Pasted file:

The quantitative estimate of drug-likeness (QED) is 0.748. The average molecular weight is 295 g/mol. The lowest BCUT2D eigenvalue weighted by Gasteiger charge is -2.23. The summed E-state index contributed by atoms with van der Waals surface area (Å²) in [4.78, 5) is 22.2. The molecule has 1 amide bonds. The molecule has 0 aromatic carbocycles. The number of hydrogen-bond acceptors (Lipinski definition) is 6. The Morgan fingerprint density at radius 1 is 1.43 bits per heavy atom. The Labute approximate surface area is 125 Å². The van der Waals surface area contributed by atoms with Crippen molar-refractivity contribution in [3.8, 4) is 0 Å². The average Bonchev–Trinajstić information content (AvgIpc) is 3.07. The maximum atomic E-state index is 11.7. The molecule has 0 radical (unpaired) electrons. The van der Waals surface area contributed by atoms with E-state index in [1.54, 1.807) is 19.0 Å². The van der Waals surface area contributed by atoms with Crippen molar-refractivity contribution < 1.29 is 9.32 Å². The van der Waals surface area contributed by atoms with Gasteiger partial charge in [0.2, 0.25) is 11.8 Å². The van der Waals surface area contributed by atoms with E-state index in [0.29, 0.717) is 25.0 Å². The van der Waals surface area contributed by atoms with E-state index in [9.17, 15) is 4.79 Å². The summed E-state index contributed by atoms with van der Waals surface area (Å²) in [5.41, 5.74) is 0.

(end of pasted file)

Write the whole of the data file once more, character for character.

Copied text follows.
The quantitative estimate of drug-likeness (QED) is 0.748. The average molecular weight is 295 g/mol. The lowest BCUT2D eigenvalue weighted by Gasteiger charge is -2.23. The summed E-state index contributed by atoms with van der Waals surface area (Å²) in [4.78, 5) is 22.2. The molecule has 1 amide bonds. The molecule has 0 aromatic carbocycles. The number of hydrogen-bond acceptors (Lipinski definition) is 6. The Morgan fingerprint density at radius 1 is 1.43 bits per heavy atom. The Labute approximate surface area is 125 Å². The van der Waals surface area contributed by atoms with Crippen molar-refractivity contribution in [3.8, 4) is 0 Å². The average Bonchev–Trinajstić information content (AvgIpc) is 3.07. The maximum atomic E-state index is 11.7. The molecule has 0 radical (unpaired) electrons. The van der Waals surface area contributed by atoms with E-state index in [1.54, 1.807) is 19.0 Å². The van der Waals surface area contributed by atoms with Crippen molar-refractivity contribution < 1.29 is 9.32 Å². The van der Waals surface area contributed by atoms with Gasteiger partial charge in [0.2, 0.25) is 11.8 Å². The van der Waals surface area contributed by atoms with E-state index in [0.29, 0.717) is 25.0 Å². The van der Waals surface area contributed by atoms with E-state index in [9.17, 15) is 4.79 Å². The summed E-state index contributed by atoms with van der Waals surface area (Å²) in [5.41, 5.74) is 0.